You’ll never be a successful gardener without first killing a few plants.
Growing things and making things is a skill not a talent. As a kid, I remember people talking about what I was or was not talented at all the time. I was a “talented artist“ and a “talented actress“ but I was never a talented student or a talented engineer. The led to a lot of frustration and insecurity when I went to college. In my mind, my success or lack of success was due to talent.
It wasn’t until I met my husband that I learned that very little comes of talent and a lot comes from the qualities he shows every day; hard work, self care, and patience. He's a very unique person.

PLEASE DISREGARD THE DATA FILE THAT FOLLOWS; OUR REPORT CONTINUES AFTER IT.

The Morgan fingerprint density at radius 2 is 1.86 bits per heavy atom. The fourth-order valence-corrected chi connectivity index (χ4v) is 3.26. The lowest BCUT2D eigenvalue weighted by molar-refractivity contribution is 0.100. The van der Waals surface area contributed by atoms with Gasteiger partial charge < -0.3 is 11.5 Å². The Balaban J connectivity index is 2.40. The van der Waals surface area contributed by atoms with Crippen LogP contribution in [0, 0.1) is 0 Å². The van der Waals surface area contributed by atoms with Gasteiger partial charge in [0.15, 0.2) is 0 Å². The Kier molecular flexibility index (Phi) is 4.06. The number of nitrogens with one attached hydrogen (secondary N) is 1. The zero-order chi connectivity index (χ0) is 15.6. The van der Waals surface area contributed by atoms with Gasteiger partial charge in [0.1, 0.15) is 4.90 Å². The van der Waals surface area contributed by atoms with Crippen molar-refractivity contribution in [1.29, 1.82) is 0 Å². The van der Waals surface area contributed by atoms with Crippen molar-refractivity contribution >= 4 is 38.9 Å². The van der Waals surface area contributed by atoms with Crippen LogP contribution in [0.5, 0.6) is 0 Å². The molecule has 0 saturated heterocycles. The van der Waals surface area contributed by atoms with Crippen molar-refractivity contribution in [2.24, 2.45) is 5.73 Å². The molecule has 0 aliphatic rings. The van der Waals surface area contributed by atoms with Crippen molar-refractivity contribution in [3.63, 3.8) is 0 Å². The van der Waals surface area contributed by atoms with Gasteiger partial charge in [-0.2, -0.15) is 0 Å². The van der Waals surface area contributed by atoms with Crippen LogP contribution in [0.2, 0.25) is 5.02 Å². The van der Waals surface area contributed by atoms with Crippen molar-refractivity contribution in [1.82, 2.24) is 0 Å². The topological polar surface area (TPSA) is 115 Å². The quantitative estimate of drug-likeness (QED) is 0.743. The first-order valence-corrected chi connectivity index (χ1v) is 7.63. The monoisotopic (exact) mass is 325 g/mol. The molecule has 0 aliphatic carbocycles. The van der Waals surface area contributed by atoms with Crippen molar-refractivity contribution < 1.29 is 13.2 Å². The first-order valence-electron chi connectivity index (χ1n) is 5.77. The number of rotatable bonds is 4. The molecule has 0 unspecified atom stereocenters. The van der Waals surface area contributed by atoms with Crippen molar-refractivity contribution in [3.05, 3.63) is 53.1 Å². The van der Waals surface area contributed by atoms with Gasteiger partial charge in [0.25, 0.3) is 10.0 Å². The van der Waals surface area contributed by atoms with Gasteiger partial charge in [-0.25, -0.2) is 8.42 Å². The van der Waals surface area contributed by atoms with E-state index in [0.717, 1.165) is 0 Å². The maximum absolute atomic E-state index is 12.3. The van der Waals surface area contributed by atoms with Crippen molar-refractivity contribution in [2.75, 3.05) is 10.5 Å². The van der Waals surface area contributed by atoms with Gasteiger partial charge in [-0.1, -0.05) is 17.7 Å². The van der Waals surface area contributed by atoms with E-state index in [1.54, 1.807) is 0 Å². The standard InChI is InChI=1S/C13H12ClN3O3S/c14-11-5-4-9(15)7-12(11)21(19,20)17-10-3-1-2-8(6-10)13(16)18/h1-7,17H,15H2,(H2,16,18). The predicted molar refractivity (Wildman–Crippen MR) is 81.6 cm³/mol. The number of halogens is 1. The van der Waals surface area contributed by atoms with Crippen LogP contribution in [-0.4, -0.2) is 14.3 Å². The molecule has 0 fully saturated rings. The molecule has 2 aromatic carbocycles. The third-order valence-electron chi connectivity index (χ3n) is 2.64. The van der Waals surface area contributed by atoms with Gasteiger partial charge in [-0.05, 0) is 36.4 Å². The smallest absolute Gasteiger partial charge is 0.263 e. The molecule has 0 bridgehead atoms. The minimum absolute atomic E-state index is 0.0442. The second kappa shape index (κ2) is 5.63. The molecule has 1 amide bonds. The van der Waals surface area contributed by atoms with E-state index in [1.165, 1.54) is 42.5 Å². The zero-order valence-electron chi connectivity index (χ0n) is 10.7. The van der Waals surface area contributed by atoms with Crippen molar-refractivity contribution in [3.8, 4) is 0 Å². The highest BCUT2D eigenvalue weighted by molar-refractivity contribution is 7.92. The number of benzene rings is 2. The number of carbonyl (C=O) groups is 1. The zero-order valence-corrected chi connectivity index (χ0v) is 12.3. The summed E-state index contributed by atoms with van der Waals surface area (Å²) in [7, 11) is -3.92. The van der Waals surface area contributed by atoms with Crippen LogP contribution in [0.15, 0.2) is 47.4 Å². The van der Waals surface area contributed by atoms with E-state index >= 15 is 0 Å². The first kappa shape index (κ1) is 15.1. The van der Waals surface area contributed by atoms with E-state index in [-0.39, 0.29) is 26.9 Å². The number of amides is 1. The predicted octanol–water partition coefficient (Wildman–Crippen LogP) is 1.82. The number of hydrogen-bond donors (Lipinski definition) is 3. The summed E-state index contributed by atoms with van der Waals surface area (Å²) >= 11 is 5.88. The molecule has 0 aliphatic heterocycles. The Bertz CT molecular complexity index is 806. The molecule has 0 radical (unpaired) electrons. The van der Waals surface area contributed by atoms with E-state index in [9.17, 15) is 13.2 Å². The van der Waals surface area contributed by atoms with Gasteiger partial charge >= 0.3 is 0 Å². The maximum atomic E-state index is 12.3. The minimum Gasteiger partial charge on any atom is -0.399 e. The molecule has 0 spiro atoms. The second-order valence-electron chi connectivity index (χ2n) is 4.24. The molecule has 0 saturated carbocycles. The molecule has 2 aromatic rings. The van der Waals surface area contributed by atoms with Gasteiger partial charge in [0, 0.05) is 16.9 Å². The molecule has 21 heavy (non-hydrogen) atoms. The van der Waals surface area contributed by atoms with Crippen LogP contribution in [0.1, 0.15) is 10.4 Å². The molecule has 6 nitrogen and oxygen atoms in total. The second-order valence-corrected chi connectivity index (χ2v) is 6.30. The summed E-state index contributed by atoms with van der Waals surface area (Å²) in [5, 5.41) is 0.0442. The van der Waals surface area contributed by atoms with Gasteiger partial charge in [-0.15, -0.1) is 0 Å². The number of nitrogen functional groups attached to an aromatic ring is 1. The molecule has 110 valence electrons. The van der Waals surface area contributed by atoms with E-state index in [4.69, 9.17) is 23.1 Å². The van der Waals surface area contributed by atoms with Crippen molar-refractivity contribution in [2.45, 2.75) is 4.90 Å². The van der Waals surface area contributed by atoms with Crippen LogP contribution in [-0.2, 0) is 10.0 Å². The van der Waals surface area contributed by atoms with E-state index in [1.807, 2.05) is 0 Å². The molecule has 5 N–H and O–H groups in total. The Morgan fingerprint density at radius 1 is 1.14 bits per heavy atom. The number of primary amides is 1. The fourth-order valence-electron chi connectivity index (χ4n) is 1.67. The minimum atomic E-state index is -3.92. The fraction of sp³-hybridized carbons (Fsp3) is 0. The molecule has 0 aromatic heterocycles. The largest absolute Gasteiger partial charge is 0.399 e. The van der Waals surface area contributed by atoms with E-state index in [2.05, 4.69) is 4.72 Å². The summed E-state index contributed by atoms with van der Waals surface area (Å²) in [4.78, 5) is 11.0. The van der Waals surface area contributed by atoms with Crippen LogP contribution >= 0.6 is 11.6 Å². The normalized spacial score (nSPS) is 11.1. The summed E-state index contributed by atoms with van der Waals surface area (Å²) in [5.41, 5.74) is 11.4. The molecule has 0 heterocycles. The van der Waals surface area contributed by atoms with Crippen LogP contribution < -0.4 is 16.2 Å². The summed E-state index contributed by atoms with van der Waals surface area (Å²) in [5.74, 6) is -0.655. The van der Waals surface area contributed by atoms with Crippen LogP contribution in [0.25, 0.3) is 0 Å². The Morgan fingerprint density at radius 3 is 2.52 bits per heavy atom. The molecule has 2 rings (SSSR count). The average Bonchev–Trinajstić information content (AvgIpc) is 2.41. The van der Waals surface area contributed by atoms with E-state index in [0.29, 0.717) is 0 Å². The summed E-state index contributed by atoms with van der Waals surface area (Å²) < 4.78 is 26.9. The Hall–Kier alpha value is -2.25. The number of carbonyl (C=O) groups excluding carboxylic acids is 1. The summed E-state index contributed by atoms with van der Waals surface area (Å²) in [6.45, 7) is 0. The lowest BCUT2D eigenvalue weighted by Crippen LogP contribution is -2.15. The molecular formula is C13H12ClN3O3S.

These days, we expect to have exactly what we want immediately. Entertainment (Netflix), food (UberEats), transportation (Uber or Lyft), stuff (Amazon) is all at our fingertips and on our doorstep within an hour. Living in this new economy of immediate gratification means that it’s really easy to forget that sometimes it takes time to get what you want.
If you want to make something that’s beautiful, delicious, or helpful you’ll have to be ready to embrace failure and iterate based on what you learn. That process takes time and navigating the ups, downs and frustrations of that process is a skill that you have to cultivate through practice. Start making things and you’ll become kinder, more patient, and more skilled at doing just that … making things.